Thursday, April 5, 2018

Facts Are for Juries

In May of 2010, a neighbor of one Amy Hughes “called 911 to report that a woman was hacking a tree with a kitchen knife.” Officer Andrew Kisela, a police officer in Tucson, Arizona, “and another police officer, Alex Garcia, heard about the report over the radio in their patrol car and responded. A few minutes later the person who had called 911 flagged down the officers; gave them a description of the woman with the knife; and told them the woman had been acting erratically. About the same time, a third police officer, Lindsay Kunz, arrived on her bicycle.” [1]

Officer “Garcia spotted a woman, later identified as Sharon Chadwick, standing next to a car in the driveway of a nearby house.” There was a “chain-link fence with a locked gate” separating Ms. “Chadwick from the officers. The officers then saw another woman…emerge from the house carrying a large knife at her side.” The woman, who was later identified as Ms. Hughes, “matched the description of the woman who had been seen hacking a tree. Hughes walked toward Chadwick and stopped no more than six feet from her.”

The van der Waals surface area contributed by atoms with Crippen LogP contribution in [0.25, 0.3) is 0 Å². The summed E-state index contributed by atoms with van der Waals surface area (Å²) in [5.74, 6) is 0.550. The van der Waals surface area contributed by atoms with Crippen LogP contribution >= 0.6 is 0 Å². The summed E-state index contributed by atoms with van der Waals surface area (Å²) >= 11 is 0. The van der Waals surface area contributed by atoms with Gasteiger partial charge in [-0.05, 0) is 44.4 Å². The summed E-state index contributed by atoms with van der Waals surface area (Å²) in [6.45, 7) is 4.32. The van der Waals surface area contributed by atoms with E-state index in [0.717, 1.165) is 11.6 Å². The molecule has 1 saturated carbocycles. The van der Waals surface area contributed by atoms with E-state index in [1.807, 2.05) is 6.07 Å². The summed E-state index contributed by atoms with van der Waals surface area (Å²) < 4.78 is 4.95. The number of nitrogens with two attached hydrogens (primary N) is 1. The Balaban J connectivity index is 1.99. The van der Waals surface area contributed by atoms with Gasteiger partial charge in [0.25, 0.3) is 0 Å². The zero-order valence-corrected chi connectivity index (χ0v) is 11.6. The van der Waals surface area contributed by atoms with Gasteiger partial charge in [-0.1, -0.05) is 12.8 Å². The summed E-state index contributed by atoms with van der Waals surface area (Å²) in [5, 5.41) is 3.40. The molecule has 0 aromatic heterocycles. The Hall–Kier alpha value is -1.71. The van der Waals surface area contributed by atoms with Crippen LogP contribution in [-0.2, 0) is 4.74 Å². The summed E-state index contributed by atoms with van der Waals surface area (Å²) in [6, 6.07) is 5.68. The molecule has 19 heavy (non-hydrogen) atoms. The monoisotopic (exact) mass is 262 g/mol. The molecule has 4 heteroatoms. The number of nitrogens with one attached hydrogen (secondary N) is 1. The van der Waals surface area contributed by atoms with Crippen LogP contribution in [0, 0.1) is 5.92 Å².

At this point, all “three officers drew their guns.” They ordered Ms. Hughes to drop the knife at least twice. Ms. Chadwick told both Ms. Hughes and the officers to “take it easy.” Ms. “Hughes appeared calm, but she did not acknowledge the officers’ presence or drop the knife. The top bar of the chain-link fence” was blocking Officer “Kisela’s line of fire, so he dropped to the ground and shot Hughes four times through the fence.” The officers then “jumped the fence, handcuffed Hughes, and called paramedics, who transported her to a hospital. There she was treated for non-life-threatening injuries. Less than a minute had transpired from the moment the officers saw Chadwick to the moment Kisela fired shots.”

Ms. Hughes sued Officer Kisela in federal district court, alleging that Kisela had unconstitutionally used excessive force (intentional police shootings are considered “seizures” under the 4th Amendment [2]), and the case eventually made its way to the Supreme Court, which decided the case on April 2nd. The facts that your humble servant has set forth above were the Court majority’s rendition of the facts as viewed in the light most favorable to Ms. Hughes.

The reason why the Court had to consider the facts in that manner is that the appeal arose out of the district court’s granting of a “summary judgment” in favor of Officer Kisela, and summary judgments happen when a court decides that one party has no conceivable case in a civil matter, thereby making it pointless to bring in a jury. So an appellate court, in reviewing the lower court’s decision, will take a look at the facts from the losing party’s perspective to determine if that party had any case at all, which would make a summary judgment inappropriate.